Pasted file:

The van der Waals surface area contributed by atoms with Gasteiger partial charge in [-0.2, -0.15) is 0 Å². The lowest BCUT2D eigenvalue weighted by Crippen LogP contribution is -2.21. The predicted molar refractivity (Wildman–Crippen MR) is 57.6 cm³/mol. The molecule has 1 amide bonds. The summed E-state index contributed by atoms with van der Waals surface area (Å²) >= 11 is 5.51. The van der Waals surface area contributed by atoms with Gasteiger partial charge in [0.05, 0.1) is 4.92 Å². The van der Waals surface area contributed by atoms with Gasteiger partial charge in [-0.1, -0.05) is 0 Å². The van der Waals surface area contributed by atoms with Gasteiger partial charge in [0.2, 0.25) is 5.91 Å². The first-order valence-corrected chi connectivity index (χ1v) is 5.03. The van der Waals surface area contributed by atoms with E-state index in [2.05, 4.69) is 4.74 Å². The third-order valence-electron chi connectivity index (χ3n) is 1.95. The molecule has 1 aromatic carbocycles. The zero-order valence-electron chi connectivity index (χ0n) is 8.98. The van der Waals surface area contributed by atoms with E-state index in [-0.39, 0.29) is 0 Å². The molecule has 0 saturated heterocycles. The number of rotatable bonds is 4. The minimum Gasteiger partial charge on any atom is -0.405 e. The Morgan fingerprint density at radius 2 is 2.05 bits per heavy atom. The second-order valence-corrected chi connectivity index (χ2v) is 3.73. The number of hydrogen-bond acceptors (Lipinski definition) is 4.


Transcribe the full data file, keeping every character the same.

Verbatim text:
The van der Waals surface area contributed by atoms with Gasteiger partial charge in [-0.2, -0.15) is 0 Å². The lowest BCUT2D eigenvalue weighted by Crippen LogP contribution is -2.21. The predicted molar refractivity (Wildman–Crippen MR) is 57.6 cm³/mol. The molecule has 1 amide bonds. The summed E-state index contributed by atoms with van der Waals surface area (Å²) >= 11 is 5.51. The van der Waals surface area contributed by atoms with Gasteiger partial charge in [0.05, 0.1) is 4.92 Å². The van der Waals surface area contributed by atoms with Gasteiger partial charge in [-0.1, -0.05) is 0 Å². The van der Waals surface area contributed by atoms with Gasteiger partial charge in [0.2, 0.25) is 5.91 Å². The first-order valence-corrected chi connectivity index (χ1v) is 5.03. The van der Waals surface area contributed by atoms with E-state index in [2.05, 4.69) is 4.74 Å². The third-order valence-electron chi connectivity index (χ3n) is 1.95. The molecule has 1 aromatic carbocycles. The zero-order valence-electron chi connectivity index (χ0n) is 8.98. The van der Waals surface area contributed by atoms with E-state index in [-0.39, 0.29) is 0 Å². The molecule has 0 saturated heterocycles. The number of rotatable bonds is 4. The minimum Gasteiger partial charge on any atom is -0.405 e. The Morgan fingerprint density at radius 2 is 2.05 bits per heavy atom. The second-order valence-corrected chi connectivity index (χ2v) is 3.73. The number of hydrogen-bond acceptors (Lipinski definition) is 4.